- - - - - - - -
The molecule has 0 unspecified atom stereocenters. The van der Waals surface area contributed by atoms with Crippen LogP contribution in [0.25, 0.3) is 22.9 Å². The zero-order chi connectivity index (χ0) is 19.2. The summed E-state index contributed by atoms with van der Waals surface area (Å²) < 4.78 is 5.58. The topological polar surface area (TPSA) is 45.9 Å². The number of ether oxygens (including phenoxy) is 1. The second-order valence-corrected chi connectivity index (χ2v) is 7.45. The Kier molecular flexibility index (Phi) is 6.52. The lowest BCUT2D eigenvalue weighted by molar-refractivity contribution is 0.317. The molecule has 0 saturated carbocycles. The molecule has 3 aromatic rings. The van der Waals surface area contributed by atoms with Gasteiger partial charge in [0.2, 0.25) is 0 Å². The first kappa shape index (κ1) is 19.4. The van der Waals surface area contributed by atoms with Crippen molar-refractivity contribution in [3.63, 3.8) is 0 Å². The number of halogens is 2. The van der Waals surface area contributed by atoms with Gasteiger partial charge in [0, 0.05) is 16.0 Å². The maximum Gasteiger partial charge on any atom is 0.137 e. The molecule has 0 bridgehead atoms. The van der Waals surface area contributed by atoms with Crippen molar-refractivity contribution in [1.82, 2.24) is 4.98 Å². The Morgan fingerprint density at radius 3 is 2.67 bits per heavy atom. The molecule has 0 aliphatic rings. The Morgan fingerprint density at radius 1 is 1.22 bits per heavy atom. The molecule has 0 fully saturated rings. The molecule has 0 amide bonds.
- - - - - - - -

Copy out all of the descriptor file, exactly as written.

The molecule has 0 unspecified atom stereocenters. The van der Waals surface area contributed by atoms with Crippen LogP contribution in [0.25, 0.3) is 22.9 Å². The zero-order chi connectivity index (χ0) is 19.2. The summed E-state index contributed by atoms with van der Waals surface area (Å²) < 4.78 is 5.58. The topological polar surface area (TPSA) is 45.9 Å². The number of ether oxygens (including phenoxy) is 1. The second-order valence-corrected chi connectivity index (χ2v) is 7.45. The Kier molecular flexibility index (Phi) is 6.52. The lowest BCUT2D eigenvalue weighted by molar-refractivity contribution is 0.317. The molecule has 0 saturated carbocycles. The molecule has 3 aromatic rings. The van der Waals surface area contributed by atoms with Gasteiger partial charge in [0.2, 0.25) is 0 Å². The first kappa shape index (κ1) is 19.4. The van der Waals surface area contributed by atoms with Crippen molar-refractivity contribution in [3.63, 3.8) is 0 Å². The number of halogens is 2. The van der Waals surface area contributed by atoms with Gasteiger partial charge in [0, 0.05) is 16.0 Å². The maximum Gasteiger partial charge on any atom is 0.137 e. The molecule has 0 bridgehead atoms. The van der Waals surface area contributed by atoms with Crippen molar-refractivity contribution in [1.82, 2.24) is 4.98 Å². The Morgan fingerprint density at radius 3 is 2.67 bits per heavy atom. The molecule has 0 aliphatic rings. The Morgan fingerprint density at radius 1 is 1.22 bits per heavy atom. The molecule has 0 fully saturated rings. The molecule has 0 amide bonds.